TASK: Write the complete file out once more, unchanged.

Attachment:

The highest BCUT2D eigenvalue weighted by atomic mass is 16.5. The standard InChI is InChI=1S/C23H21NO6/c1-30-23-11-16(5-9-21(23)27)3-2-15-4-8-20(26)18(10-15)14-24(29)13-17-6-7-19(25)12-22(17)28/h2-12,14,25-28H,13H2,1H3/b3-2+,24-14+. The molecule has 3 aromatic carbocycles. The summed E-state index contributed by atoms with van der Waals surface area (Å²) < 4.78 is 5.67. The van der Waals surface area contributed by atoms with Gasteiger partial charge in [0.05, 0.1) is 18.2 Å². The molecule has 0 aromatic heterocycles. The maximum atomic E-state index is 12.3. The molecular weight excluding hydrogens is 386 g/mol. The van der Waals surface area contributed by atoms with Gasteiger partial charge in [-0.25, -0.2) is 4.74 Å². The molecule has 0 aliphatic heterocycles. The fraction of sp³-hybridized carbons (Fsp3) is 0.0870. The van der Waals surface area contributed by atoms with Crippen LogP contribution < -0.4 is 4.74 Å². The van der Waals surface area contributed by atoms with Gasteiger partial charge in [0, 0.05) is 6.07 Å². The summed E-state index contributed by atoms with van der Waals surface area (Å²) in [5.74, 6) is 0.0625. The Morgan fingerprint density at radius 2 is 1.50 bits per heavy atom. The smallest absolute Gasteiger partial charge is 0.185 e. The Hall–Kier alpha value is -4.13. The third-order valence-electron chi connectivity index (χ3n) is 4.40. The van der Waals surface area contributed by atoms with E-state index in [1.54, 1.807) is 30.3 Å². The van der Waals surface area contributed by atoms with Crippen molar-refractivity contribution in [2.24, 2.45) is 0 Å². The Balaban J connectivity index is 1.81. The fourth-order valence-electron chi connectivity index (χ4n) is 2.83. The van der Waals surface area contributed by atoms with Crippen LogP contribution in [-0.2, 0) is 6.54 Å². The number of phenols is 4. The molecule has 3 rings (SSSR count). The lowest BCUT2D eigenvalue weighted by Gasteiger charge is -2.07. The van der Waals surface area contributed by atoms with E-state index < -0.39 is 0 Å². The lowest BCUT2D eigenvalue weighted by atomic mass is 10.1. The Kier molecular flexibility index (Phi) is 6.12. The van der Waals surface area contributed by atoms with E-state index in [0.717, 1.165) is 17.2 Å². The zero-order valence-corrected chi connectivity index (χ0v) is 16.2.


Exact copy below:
The highest BCUT2D eigenvalue weighted by atomic mass is 16.5. The standard InChI is InChI=1S/C23H21NO6/c1-30-23-11-16(5-9-21(23)27)3-2-15-4-8-20(26)18(10-15)14-24(29)13-17-6-7-19(25)12-22(17)28/h2-12,14,25-28H,13H2,1H3/b3-2+,24-14+. The molecule has 3 aromatic carbocycles. The summed E-state index contributed by atoms with van der Waals surface area (Å²) < 4.78 is 5.67. The van der Waals surface area contributed by atoms with Gasteiger partial charge in [0.05, 0.1) is 18.2 Å². The molecule has 0 aromatic heterocycles. The maximum atomic E-state index is 12.3. The molecular weight excluding hydrogens is 386 g/mol. The van der Waals surface area contributed by atoms with Gasteiger partial charge in [-0.25, -0.2) is 4.74 Å². The molecule has 0 aliphatic heterocycles. The fraction of sp³-hybridized carbons (Fsp3) is 0.0870. The van der Waals surface area contributed by atoms with Crippen LogP contribution < -0.4 is 4.74 Å². The van der Waals surface area contributed by atoms with Gasteiger partial charge in [0, 0.05) is 6.07 Å². The summed E-state index contributed by atoms with van der Waals surface area (Å²) in [5.74, 6) is 0.0625. The Morgan fingerprint density at radius 2 is 1.50 bits per heavy atom. The smallest absolute Gasteiger partial charge is 0.185 e. The Hall–Kier alpha value is -4.13. The third-order valence-electron chi connectivity index (χ3n) is 4.40. The van der Waals surface area contributed by atoms with E-state index in [1.54, 1.807) is 30.3 Å². The van der Waals surface area contributed by atoms with Crippen molar-refractivity contribution in [2.24, 2.45) is 0 Å². The Balaban J connectivity index is 1.81. The fourth-order valence-electron chi connectivity index (χ4n) is 2.83. The van der Waals surface area contributed by atoms with Crippen LogP contribution in [-0.2, 0) is 6.54 Å². The number of phenols is 4. The molecule has 3 rings (SSSR count). The lowest BCUT2D eigenvalue weighted by Gasteiger charge is -2.07. The van der Waals surface area contributed by atoms with E-state index < -0.39 is 0 Å². The lowest BCUT2D eigenvalue weighted by atomic mass is 10.1. The Kier molecular flexibility index (Phi) is 6.12. The van der Waals surface area contributed by atoms with E-state index in [0.717, 1.165) is 17.2 Å². The zero-order valence-corrected chi connectivity index (χ0v) is 16.2.